• UE- Hmm. I don’t think I would say one is more powerful than the other. As you say, it depends on the situation. Sometimes it’s more important to be black. Sometimes it’s more important to be a Californian. Sometimes it’s more important to be a woman. I feel a strong pull to other people of African descent throughout the Diaspora, but that doesn’t mean I don’t have love for white or Asian or Latino people with whom I share a culture. I know others see it differently.

    G.D. I did say it was a flaw. But I will say that the width and breadth of the African Diaspora is so large that I think it simply encompasses more people. I’d posit that there are more ethnicities/cultures in Africa alone than there are in Europe or Asia (including South Asia). But I’m very open to being proven wrong.

  • shani: what rubric are you using in making this assertion? the number of languages? the sheer number of people?

    It seems like a pretty baseless argument.

  • I’m speculating based on the high number of countries, tribes, languages, and religions throughout the continent, plus the influences on South American and Caribbean cultures. What are your thoughts?

  • Even using that logic, it doesn’t follow that there’s more plurality in cultures/languages among ‘black’ people than among cultures that originated on, say, the Indian subcontinent.

  • I don’t have numbers either way. Like I said, it’s speculation, and I’m happy to be proven wrong. But your “it doesn’t follow” isn’t any more definitive than my guesses. And for the record: I’m not *arguing* anything, “baseless” or otherwise.

    If you have actual numbers, than use them. But don’t jump on me just because you don’t like the suggestion I’m making.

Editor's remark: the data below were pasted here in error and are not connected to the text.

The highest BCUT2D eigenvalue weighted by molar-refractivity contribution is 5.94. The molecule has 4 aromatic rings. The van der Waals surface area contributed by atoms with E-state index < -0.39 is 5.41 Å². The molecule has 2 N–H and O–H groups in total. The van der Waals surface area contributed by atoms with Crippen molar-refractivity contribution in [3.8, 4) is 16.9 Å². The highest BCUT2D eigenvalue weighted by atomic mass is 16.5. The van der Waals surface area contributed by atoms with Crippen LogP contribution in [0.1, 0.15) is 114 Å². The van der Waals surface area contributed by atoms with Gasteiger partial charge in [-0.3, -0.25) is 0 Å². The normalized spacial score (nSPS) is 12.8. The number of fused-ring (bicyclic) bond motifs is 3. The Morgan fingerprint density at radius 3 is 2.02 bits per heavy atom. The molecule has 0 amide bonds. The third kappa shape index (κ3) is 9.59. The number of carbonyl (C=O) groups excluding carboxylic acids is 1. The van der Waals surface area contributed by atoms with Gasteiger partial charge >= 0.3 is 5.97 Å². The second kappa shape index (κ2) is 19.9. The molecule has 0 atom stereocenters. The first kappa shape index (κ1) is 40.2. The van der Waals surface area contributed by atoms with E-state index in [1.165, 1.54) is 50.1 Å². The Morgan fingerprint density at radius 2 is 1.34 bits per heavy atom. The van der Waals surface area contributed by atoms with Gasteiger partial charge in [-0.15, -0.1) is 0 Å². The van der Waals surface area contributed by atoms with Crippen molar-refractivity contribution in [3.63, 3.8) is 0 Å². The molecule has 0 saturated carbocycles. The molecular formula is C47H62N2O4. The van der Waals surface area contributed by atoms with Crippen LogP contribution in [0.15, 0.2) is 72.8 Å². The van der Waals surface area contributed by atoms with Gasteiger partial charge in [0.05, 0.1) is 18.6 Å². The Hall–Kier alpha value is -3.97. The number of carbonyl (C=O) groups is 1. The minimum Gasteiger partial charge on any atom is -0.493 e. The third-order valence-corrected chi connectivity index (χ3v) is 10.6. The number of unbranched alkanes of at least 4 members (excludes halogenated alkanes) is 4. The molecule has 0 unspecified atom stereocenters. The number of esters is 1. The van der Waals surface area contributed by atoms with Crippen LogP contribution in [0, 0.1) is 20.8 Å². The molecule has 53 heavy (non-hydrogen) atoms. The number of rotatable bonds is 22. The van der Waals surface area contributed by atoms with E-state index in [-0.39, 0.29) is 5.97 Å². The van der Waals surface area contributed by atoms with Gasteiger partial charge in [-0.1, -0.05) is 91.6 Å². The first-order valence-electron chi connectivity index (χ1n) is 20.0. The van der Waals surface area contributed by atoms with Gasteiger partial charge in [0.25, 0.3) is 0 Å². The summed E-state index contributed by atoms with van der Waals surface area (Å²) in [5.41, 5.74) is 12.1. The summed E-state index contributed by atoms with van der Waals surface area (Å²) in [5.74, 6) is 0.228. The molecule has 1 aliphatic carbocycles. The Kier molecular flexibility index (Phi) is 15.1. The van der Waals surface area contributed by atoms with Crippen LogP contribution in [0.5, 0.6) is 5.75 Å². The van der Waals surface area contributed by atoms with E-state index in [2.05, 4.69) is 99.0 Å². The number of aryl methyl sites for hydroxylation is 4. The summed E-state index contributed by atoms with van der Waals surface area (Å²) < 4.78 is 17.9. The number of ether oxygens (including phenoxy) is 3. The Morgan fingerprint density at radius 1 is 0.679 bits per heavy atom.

• (Sorry for the threadjack, UE!)

  • Chill with the defensiveness. I’m not ‘jumping on you’ about anything. I’m only asking that you back up the pretty bold statement that you made with, well, anything.

    I was curious as to how you arrived at this stance — which seems pretty questionable on its face. Even if you’re just guessing, something’s informing that, right?

    Nevermind. Sheesh.

  • You’ve taken an off-hand comment too seriously. I didn’t make a definitive statement. I surely said “I think” in my initial comment (which I don’t think was a “bold statement”). And anyway, I *immediately* followed that with the fact that I could easily be wrong.

    Now, if you want to know what makes me see things through that lens — I grew up in a very Afrocentric household, and have been taught about the prevalence of African-influenced culture outside of the Continent. So that informs my suggestion. If it’s questionable, so be it. But I’d prefer a refutation to being that told what I think is baseless.

  • C’mon, sis. You can’t just hide behind “I think” like it tempers or qualifies everything that follows.

    And I think saying there’s more pluralism in the African Diaspora than among other groups is a pretty bold statement — besides being impossible to prove, it pretty clearly asserts that there is something superlative about ‘black cultures’ (whatever those are).

    But maybe since you grew up in a ‘pretty Afrocentric household’, I could infer that your statement is entirely rooted in the way you were indoctrinated growing up?

  • I guess you win, then?

  • rakia

    Woooow. I am so happy not to be part of this thread right now.

  • jesus. you’re juking and dancing like Barry Sanders in this jawn.

  • I see you softened your original response. Whatever.

    We disagree.


    What else is new?

    Rakia: I feel you. In the words of Sarah Palin, I think I should recuse myself.

  • Did I?

    and no. you’re just making a shitty argument. “Black people are more diverse than any other group because…that’s the way I feel.”


    let’s stop.

  • Shani:
    Well If we want to go just by langages here are the numbers for Indiahttp://en.wikipedia.org/wiki/List_of_Indian_languages_by_total_speakers

    There are 29 official languages recognized by the government and many many dialects and mother tongues. Some say as many as over 1000 languages are spoken on the subcontinent.